Real Time Economics: Solid Jobs, Troubling Undertone



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U.S. employers added 155,000 jobs in November, less than anticipated, and the unemployment rate held at 3.7 percent.

This is Greg Ip, the WSJ’s chief economics commentator, to take you through rsquo & today jobs report.


Job expansion, at 155,000, in November was powerful by any standard. It fell short of those 198,000 economists anticipated and the average, at 170,000, has been the lowest annually. It’s a remarkable indication of economic deceleration. There have been signs of this in rising claims for unemployment insurance, slumping housing action, and in markets: stocks are grinding reduced and also the bond yield curve is still nearing an “inversion,” a popular top indicator of recession. Macroeconomic Advisers has marked their prediction for current-quarter expansion down from 3 percent in September to 2.3% today. For the time being, it’s consistent with a market slowing into a more sustainable rate, but also the dissipating momentum raises caution flags.



A recession can’t be ignored, although this is appears more like a recession. J.P. Morgan puts the odds of recession beginning in the next 12 months at 35% depending on the latest economic data, 42% based on monetary markets, and 41 percent depending on the yield curve.  Don’t require much comfort from the fact occupation is increasing; when a recession is under way, it turns negative.  Before all the recessions began, job growth has been comparable to where it is now.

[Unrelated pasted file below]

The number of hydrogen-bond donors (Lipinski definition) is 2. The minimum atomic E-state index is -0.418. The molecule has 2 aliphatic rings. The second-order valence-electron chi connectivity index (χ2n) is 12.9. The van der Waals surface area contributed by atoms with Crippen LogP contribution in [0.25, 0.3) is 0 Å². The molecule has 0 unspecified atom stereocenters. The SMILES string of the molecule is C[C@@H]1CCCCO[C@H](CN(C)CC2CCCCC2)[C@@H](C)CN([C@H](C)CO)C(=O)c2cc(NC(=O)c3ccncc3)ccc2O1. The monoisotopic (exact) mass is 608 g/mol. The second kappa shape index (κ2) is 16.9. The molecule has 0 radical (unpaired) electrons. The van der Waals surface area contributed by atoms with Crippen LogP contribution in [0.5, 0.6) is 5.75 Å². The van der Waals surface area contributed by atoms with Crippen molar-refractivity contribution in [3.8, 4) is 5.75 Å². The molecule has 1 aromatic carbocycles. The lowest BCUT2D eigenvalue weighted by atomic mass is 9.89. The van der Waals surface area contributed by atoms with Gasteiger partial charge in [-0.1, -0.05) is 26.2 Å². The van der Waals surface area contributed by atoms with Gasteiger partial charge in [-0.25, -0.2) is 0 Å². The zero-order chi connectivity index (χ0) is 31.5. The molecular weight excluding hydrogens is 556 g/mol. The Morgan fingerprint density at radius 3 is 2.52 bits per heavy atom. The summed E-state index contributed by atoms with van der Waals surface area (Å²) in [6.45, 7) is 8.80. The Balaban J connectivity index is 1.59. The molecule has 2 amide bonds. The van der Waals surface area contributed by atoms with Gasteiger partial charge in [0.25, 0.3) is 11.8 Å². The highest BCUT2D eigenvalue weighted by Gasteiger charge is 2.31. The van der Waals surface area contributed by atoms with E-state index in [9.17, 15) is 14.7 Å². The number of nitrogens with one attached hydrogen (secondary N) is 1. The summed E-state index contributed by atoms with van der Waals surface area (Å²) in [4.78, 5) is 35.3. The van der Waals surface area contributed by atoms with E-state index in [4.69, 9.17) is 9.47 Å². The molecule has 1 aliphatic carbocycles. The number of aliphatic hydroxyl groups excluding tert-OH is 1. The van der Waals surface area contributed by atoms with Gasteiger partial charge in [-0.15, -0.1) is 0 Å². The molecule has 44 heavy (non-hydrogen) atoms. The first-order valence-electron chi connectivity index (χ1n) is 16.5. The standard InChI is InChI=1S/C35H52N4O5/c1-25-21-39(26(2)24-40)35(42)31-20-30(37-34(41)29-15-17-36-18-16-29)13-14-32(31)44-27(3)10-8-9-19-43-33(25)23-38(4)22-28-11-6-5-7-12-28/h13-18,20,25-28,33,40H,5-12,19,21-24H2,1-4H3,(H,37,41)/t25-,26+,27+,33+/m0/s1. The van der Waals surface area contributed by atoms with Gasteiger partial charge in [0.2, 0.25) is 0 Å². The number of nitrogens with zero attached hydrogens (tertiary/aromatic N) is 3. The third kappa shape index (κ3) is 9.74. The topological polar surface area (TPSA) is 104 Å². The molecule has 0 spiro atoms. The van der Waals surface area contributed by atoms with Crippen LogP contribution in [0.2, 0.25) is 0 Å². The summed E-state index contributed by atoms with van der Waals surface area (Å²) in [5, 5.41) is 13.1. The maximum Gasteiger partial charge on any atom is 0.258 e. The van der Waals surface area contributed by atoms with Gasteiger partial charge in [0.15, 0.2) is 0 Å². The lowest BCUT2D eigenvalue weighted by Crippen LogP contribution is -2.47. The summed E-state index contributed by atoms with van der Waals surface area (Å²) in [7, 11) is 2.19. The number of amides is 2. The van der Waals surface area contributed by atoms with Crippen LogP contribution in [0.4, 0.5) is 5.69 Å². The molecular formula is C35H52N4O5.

Stock index futures and bond returns originally slipped on the information. In 11:30 300, the Dow was down over 300 points and the 10 year Treasury yield hovered near Thursday’s close of 2.89 percent.  The jobs data should keep the Federal Reserve on track to boost interest rates at its Dec. 19 meeting and continue toward a careful approach to speed rises next year, Nick Timiraos reports.  The work gain readily exceeded the 100,000 speed needed to match expansion of the working age people, and has been spread across industries. Fed officials want slow hiring to get unemployment to stabilize near its current 3.7percent –in September, that’s where they thought it would end the year. This would tamp down anxieties of unsustainable growth and overheating.


The projects report’s particulars were unsatisfactory. Prior months’ job gains were revised by 12,000. Hourly earnings rose just 0.22%, less than anticipated. However, they were up 3.1% from a year before, the first time in nine years the yearly increase topped 3 percent for 2 straight months. The broader U-6 “underemployment speed ” climbed to 7.6% from 7.4 percent.  The labor-force participation rate–those working or searching for work–kept steady at 62.9 percent, just modestly above multidecade lows touched in 2015, Eric Morath and Paul Kiernan report.


Bank of America Merrill Lynch: “Some of those softening probably owes to reversion to the tendency as October’s project gains were boosted by employees returning back to work following hurricanes affected employment action from the South in September. ” Barclays: “November was fairly cold relative to adverse and ordinary weather seemed to slow labor in leisure and hospitality and building …weather could have taken about 25k off of November employment. ” Capital Economics: “Economic growth is slowing down towards its rate. There is nothing here to indicate somewhat more abrupt recession is being suffered by the economy. ” Oxford Economics: &ldquoWe expect payrolls to moderate in 2019 to a more pace as downturn slowly cools. This ought to continue to pressure the unemployment rate reduced towards 3.5% by the end of 2019 and keep upward pressure on wage growth. ”


Hiring Slows as Wages Grow, Unemployment Holds at Multidecade Low

Did the Job Market Slow in November? Here’s How It Compares

Analysis: Jobs Report Keeps December Rate Increase on Track

Key Takeaways From the November Jobs Report

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